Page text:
HAWKE FRONTIER HD X 8X42

HAWKE FRONTIER HD X 8X42

by Matt Merritt |

Specs:

Price: £289

Eye relief: 18mm

Field of view: 142m@1,000m

Close focus: 2m

Weight: 692g

Size (LxWxD): 140x123x50m

RRP: £289

Supplied with: Case, rainguard, removable tethered objective lens covers, neoprene strap, lens cloth, harness adaptors.

Verdict: For less than £300, this is a really outstanding binocular – the optics are very hard to fault in all conditions, the design and build are very good and thoroughly user-friendly, and there are even some thoughtful extras.

Hawke’s Frontier binocular range has repeatedly made a very favourable impression in these pages over the last decade or so, offering high-quality optics at a price that won’t make your bank manager wince, so how do the HD X bins compare with their (relatively) pricier ED X relatives?

Well, the design is the same as the ED X range. They’re compact, closed-bridge roof prisms, with sturdy rubber armouring. They’re well balanced, and easy to grip even when wearing thick gloves.

The replaceable eyecups are covered with soft rubber and twist up and down to three distinct positions – they didn’t get dislodged from either of the two higher positions in ordinary use. There’s a maximum of 18mm eye relief, and the viewing experience was a comfortable one, even after hours in the field peering at distant waders.

I liked the focus wheel, which is around 1.25 fingers wide and well ridged, again making for easy grip while wearing gloves (or with really cold hands!). It takes 1.25 anti-clockwise turns from close focus to infinity, and turns slightly stiffly but very smoothly. Focus was easy to find and maintain.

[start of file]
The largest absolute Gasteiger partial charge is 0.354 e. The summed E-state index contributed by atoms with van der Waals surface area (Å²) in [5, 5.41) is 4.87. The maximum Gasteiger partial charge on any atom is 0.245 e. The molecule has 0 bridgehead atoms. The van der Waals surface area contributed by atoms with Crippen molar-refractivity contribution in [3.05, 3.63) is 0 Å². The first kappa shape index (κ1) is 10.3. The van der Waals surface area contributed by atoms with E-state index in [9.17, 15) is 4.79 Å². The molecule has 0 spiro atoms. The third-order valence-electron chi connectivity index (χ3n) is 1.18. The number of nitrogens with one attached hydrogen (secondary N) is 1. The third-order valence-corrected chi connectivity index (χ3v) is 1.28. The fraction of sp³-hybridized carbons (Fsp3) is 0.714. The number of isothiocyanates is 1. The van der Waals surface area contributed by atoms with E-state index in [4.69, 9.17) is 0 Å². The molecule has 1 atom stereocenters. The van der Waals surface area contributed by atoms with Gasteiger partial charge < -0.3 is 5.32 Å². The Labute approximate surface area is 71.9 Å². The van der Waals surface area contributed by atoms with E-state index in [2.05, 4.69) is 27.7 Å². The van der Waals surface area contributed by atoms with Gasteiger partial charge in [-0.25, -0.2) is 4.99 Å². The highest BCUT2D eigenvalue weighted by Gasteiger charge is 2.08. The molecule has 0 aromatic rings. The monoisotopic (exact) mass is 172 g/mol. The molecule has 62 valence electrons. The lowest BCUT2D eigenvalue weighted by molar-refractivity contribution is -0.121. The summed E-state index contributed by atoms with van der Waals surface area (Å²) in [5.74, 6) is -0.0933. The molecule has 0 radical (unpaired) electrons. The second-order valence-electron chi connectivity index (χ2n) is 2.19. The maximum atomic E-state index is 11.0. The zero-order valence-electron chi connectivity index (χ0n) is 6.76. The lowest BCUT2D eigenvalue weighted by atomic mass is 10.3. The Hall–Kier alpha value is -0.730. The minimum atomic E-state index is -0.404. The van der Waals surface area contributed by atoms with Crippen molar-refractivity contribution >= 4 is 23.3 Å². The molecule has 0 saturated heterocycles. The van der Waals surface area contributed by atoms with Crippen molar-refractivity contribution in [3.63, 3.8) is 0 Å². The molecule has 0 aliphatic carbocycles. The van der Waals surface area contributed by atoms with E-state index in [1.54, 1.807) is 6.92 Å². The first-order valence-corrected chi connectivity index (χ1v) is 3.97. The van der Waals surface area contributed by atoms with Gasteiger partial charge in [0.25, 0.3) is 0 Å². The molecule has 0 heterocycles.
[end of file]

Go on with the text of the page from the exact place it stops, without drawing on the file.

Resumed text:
Close focus is quoted as 2m, and that felt pretty much spot-on. That’s not outstanding, but it’s really pretty good, and likely to be equal to anything that most birdwatchers and bug-watchers ask of a binocular. The dioptre adjustment is a twist-ring on the right barrel. It’s not calibrated or click-stopped, but it’s tight enough that it won’t move out of place accidentally once you’ve found the right setting.

Optically, there’s very little to criticise. They performed well in all conditions, including that week of Biblical rain that arrived in June, producing a bright image even in the very low light. The image is sharp, too, with good natural colour tones, and it was difficult to find any colour-fringing except against the strongest sunlight.

Field of view is 142m@1,000m, very good indeed, and the fact that you have sharpness right across the width of the image gives it all the more of a ‘walk-in’ feel. Finally, accessories don’t make or break a product at this price, but it comes with an excellent case – semi-rigid, spacious, and with a useful back pocket.

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